Vulnerable to Risks
In a paper authored by Leo Saldanha, he mentions that CM Chandrababu Naidu spoke at the United Nations Headquarters on the theme ‘Financing Sustainable Agriculture Landscapes-Global Challenges and Opportunities.’ In his speech, he said that he travelled to New York in search of collaboration and to seek ‘finance, philanthropy, market sharing’, so that ZBNF concept could be taken on ‘a fast track to a global community.’ But a highly financialised model like this has political and economic implications that transfer risks that accompany international demands and prices upon farmers.
A historic moment for Telugus today as @ncbn delivered a keynote address in UN today. His steps to bring about #ZeroBudgetNaturalFarming revolution in AP is being lauded by the world#CBNatUN pic.twitter.com/IS1wcargSb
— Lokesh Nara (@naralokesh) September 25, 2018
If ZBNF model experiences a nation-wide scale-up, it needs to move away from a centralised, didactic and a top-down approach like that of the Green Revolution or Genetically Modified Organisms (GMO) based farming. These allowed for the capture of food and farming spaces, which should instead be guided by farmers and consumers.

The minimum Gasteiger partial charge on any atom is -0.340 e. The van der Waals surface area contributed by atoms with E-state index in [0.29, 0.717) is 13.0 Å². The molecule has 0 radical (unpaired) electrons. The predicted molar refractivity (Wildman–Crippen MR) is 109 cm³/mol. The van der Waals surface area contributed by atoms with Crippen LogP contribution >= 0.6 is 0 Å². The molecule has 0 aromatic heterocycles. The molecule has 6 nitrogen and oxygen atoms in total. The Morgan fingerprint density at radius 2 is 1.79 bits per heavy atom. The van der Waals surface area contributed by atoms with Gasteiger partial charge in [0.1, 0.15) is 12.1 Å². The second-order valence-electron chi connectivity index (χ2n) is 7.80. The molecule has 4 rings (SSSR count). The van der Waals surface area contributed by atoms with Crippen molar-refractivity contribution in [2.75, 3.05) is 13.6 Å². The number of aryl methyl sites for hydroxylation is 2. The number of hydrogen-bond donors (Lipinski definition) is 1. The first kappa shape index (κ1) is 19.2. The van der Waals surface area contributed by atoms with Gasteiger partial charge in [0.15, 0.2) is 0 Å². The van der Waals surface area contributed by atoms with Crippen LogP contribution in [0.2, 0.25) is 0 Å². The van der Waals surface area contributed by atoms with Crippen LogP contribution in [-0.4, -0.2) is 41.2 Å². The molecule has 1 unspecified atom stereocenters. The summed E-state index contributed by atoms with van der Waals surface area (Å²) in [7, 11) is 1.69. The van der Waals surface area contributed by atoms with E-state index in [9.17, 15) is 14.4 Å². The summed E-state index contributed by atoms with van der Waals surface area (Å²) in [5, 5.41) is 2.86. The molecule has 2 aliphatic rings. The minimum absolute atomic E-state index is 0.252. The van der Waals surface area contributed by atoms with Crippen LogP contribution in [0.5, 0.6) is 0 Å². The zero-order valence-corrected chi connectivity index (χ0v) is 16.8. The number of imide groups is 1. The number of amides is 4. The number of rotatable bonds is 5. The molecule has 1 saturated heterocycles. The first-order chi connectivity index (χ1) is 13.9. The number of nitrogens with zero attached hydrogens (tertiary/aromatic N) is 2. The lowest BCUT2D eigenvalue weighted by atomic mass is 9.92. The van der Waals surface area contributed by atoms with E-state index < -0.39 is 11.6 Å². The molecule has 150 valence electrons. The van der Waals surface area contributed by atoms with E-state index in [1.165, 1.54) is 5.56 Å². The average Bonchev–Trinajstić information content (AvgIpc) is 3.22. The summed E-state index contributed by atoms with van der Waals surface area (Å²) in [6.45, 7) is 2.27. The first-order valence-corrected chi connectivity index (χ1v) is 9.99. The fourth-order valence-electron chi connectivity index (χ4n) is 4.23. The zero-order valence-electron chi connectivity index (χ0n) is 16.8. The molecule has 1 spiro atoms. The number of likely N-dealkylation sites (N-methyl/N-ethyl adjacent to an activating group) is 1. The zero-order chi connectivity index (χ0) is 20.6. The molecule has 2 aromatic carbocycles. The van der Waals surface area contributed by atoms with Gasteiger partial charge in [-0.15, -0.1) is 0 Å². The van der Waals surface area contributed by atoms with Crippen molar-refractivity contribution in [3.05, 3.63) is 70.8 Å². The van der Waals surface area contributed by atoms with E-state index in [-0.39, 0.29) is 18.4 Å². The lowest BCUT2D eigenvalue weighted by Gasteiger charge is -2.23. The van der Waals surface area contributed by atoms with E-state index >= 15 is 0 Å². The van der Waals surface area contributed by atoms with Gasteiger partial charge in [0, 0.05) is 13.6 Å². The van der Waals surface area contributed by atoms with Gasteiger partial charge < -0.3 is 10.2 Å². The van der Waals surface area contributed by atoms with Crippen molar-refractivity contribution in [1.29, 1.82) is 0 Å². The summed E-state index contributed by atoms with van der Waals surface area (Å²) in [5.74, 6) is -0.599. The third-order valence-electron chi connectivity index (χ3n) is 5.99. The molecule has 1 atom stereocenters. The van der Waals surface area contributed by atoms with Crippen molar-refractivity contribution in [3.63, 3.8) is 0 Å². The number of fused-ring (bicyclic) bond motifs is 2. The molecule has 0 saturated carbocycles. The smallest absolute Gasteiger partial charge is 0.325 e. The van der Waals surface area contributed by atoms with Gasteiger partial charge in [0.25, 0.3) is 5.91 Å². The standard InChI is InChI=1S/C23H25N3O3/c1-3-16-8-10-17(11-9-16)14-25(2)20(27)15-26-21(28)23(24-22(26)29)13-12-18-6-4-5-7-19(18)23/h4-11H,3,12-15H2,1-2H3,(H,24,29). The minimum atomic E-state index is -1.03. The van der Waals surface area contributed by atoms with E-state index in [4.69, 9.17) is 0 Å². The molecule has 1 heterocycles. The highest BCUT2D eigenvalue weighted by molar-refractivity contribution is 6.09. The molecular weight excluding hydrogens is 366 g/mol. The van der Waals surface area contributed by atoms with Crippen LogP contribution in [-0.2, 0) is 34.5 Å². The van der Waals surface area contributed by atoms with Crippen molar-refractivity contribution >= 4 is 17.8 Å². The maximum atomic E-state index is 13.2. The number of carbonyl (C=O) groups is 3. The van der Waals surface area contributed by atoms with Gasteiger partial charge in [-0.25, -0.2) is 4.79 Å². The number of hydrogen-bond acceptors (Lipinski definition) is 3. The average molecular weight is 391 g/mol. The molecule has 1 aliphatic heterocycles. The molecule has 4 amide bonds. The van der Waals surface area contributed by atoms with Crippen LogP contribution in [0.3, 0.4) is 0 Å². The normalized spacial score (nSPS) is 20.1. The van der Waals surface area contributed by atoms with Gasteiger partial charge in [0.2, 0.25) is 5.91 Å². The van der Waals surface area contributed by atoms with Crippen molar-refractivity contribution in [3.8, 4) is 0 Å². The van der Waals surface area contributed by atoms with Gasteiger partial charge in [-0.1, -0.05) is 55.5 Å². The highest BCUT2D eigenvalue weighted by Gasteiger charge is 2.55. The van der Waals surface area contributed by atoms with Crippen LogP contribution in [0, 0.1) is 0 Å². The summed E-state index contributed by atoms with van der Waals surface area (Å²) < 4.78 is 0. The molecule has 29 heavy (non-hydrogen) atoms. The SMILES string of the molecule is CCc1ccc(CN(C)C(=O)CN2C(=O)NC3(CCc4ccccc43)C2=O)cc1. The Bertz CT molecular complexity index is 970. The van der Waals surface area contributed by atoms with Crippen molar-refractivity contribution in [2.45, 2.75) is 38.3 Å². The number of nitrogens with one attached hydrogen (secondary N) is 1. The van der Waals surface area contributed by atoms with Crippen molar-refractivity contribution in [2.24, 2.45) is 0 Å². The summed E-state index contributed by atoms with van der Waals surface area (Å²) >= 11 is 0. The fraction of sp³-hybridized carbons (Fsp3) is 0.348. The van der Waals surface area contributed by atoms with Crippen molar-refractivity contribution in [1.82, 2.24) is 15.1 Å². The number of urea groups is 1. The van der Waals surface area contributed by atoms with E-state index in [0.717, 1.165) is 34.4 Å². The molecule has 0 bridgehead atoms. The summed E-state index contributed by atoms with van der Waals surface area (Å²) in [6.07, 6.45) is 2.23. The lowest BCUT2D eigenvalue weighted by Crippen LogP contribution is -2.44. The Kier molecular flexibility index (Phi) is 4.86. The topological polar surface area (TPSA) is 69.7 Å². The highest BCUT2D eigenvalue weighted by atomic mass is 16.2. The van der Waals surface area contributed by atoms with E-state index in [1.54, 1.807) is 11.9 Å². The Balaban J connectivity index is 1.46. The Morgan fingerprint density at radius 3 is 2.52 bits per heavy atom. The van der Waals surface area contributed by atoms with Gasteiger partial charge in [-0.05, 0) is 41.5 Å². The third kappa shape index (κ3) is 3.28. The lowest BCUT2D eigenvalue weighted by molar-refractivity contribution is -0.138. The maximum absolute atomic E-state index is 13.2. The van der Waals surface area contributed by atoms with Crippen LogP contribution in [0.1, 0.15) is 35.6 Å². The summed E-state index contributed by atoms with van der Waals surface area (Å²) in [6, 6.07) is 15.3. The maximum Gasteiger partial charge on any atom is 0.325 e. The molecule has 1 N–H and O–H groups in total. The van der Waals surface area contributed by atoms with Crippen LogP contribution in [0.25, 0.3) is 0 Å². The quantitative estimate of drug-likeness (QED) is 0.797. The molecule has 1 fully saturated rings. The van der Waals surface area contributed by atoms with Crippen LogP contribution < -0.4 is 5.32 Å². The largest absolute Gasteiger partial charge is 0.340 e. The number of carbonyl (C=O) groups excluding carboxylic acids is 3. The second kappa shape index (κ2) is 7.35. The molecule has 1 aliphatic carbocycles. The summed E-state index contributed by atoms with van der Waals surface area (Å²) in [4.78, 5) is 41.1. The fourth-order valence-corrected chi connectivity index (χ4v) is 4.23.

“The horrific scale and intensity of farm suicides suggest that the prevailing highly financialised and proprietary model of industrial farming is collapsing, and the burden of its failures are borne primarily by farmers,” says Leo.
What instead ought to be focussed on is what the Andhra Pradesh ZBNF website claims, but does not seem to practice: “this paradigm relies on self-reliance”. The key aim of ZBNF is to create autonomy of the farmers, which demands a strong role of Panchayats, and involving farmers and consumers in decision making.
What’s in a Name?